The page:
∑ Linear function of n.So, linear growth.
Worst case:
)+ C _{8} (n1)
It occurs when Array is reverse sorted, and t _{j} =j
T(n)=C _{1} n+C _{2} (n1)+0 (n1)+C _{4} (n1)+C _{5}
+C _{6} (
)+C _{7} (
)+ C _{8} (n1)
=C _{1} n+C _{2} (n1)+C _{4} (n1)+C _{5}
+C _{6} (
which is of the form an ^{2} +bn+c
)+C _{7} (
)+ C _{8} (n1)
Quadratic function. So in worst case insertion set grows in n ^{2} .
Why we concentrate on worstcase running time?
∑ The worstcase running time gives a guaranteed upper bound on the runningtime for any input.
∑ For some algorithms, the worst case occurs often. For example, when searching, the worst case often occurs when the item being searched for is not present, and searches for absent items may be frequent.
∑ Why not analyze the average case? Because it’s often about as bad as the worst case.
Order of growth:
It is described by the highest degree term of the formula for running time. (Drop lowerorder terms. Ignore the constant coefficient in the leading term.)
Example: We found out that for insertion sort the worstcase running time is of the form an ^{2} + bn + c.
Drop lowerorder terms. What remains is an ^{2} .Ignore constant coefficient. It results in n ^{2} .But we cannot say that the worstcase running time T(n) equals n ^{2} .Rather It grows like n ^{2} . But it doesn’t equal n ^{2} .We say that the running time is Θ (n ^{2} ) to capture the notion that the order of growthis n ^{2} . We usually consider one algorithm to be more efficient than another if its worstcase running time has a smaller order of growth.
Asymptotic notation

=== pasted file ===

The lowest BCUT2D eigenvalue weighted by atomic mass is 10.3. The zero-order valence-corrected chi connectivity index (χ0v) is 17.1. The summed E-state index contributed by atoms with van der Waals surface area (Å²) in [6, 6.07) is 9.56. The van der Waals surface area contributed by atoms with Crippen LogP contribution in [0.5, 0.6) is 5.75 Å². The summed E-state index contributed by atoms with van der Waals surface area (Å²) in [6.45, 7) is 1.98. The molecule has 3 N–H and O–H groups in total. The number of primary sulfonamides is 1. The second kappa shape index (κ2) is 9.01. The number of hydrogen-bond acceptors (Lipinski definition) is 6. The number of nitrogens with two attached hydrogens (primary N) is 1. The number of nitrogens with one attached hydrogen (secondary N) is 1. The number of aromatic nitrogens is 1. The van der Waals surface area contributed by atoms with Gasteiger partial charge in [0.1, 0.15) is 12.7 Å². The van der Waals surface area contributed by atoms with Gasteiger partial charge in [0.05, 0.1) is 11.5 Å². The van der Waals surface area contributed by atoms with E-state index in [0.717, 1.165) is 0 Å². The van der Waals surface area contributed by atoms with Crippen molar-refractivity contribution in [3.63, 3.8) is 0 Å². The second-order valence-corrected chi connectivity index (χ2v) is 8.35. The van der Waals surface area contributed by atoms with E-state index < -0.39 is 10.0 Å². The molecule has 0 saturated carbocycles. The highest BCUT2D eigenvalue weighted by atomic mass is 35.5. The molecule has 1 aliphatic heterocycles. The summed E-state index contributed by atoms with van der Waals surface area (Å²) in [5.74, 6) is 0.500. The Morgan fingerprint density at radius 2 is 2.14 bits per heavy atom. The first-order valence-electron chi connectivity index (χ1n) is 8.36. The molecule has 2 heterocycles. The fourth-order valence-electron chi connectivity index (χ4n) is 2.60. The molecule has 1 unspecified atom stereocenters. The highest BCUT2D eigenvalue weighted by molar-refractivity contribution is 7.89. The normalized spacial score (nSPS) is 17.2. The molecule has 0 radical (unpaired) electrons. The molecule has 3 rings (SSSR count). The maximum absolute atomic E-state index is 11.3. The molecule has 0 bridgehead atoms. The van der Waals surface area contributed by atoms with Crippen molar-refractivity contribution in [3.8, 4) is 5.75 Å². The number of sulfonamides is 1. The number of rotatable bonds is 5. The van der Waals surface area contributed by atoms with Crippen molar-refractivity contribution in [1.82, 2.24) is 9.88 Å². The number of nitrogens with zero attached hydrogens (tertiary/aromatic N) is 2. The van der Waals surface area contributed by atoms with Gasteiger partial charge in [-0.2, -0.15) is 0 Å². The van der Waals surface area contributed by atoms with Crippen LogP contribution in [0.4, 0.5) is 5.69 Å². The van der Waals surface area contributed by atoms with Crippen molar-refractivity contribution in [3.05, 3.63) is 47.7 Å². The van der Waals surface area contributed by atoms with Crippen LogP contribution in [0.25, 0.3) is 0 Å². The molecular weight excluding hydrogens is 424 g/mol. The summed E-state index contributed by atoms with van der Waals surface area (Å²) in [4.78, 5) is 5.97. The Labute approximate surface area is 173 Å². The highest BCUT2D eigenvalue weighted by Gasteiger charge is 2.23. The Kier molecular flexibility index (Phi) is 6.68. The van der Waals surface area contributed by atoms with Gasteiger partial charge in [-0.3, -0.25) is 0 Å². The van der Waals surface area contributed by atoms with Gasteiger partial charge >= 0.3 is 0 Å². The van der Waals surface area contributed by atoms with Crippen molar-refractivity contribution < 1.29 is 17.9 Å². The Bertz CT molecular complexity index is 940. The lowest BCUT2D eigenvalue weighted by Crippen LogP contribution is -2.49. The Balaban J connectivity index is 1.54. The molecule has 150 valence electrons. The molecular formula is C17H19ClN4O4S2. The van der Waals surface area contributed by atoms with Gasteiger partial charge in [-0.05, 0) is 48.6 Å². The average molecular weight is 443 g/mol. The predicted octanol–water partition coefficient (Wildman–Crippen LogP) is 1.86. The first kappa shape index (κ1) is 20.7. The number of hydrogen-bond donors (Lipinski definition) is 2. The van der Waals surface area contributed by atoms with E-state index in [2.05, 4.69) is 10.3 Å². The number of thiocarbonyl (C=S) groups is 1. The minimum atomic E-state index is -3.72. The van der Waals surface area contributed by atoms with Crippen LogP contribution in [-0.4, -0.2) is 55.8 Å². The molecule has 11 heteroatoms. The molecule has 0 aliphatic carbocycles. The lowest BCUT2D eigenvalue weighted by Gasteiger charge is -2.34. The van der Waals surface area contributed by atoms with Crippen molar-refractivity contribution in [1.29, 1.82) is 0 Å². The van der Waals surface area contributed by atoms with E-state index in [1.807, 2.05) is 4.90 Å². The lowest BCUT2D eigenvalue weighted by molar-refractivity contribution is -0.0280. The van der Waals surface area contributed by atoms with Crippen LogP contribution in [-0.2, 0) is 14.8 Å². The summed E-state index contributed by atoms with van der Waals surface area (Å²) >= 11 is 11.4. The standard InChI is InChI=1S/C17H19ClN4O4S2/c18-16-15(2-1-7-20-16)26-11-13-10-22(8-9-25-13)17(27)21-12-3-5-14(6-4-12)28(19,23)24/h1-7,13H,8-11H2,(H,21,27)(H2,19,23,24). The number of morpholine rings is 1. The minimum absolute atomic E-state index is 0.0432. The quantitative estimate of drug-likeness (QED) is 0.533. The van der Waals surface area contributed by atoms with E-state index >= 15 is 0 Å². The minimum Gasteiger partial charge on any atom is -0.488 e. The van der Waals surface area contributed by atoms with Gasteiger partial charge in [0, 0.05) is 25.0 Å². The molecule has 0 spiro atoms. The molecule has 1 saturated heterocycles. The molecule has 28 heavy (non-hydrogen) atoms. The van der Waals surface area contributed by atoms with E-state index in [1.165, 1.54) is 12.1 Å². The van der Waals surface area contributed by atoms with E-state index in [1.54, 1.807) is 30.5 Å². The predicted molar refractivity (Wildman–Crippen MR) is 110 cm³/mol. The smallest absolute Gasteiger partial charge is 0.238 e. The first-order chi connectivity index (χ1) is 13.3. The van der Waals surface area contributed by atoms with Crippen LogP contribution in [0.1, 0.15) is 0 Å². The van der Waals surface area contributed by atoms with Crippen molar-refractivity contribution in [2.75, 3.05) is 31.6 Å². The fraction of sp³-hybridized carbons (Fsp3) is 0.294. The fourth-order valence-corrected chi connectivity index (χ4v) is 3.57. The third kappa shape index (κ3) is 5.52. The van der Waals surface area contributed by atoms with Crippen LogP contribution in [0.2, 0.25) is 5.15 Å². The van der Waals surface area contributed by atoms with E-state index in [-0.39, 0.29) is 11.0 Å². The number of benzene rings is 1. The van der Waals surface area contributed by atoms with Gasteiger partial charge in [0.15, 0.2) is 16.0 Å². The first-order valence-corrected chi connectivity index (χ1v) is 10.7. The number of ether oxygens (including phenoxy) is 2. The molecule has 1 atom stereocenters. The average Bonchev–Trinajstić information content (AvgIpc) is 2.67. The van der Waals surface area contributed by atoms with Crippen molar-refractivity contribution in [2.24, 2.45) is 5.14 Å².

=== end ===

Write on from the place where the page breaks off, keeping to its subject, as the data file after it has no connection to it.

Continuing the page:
∑ It is a way to describe the characteristics of a function in the limit.
∑ It describes the rate of growth of functions.
∑ Focus on what’s important by abstracting away loworder terms and constant factors.
∑ It is a way to compare “sizes” of functions:
O≈ ≤ Ω≈ ≥ Θ ≈ = o ≈ < ω ≈ >
Example: n ^{2} /2 − 2n = Θ (n ^{2} ), with c _{1} = 1/4, c _{2} = 1/2, and n _{0} = 8.
Lecture 35: Recurrences, Solution of Recurrences by substitution, Recursion Tree and Master Method
Recursion is a particularly powerful kind of reduction, which can be described loosely as follows:
• If the given instance of the problem is small or simple enough, just solve it.
• Otherwise, reduce the problem to one or more simpler instances of the same problem.
Recursion is generally expressed in terms of recurrences. In other words, when an algorithm calls to itself, we can often describe its running time by a recurrence equation which describes the overall running time of a problem of size n in terms of the running time on smaller inputs.
E.g.the worst case running time T(n) of the merge sort procedure by recurrence can be expressed as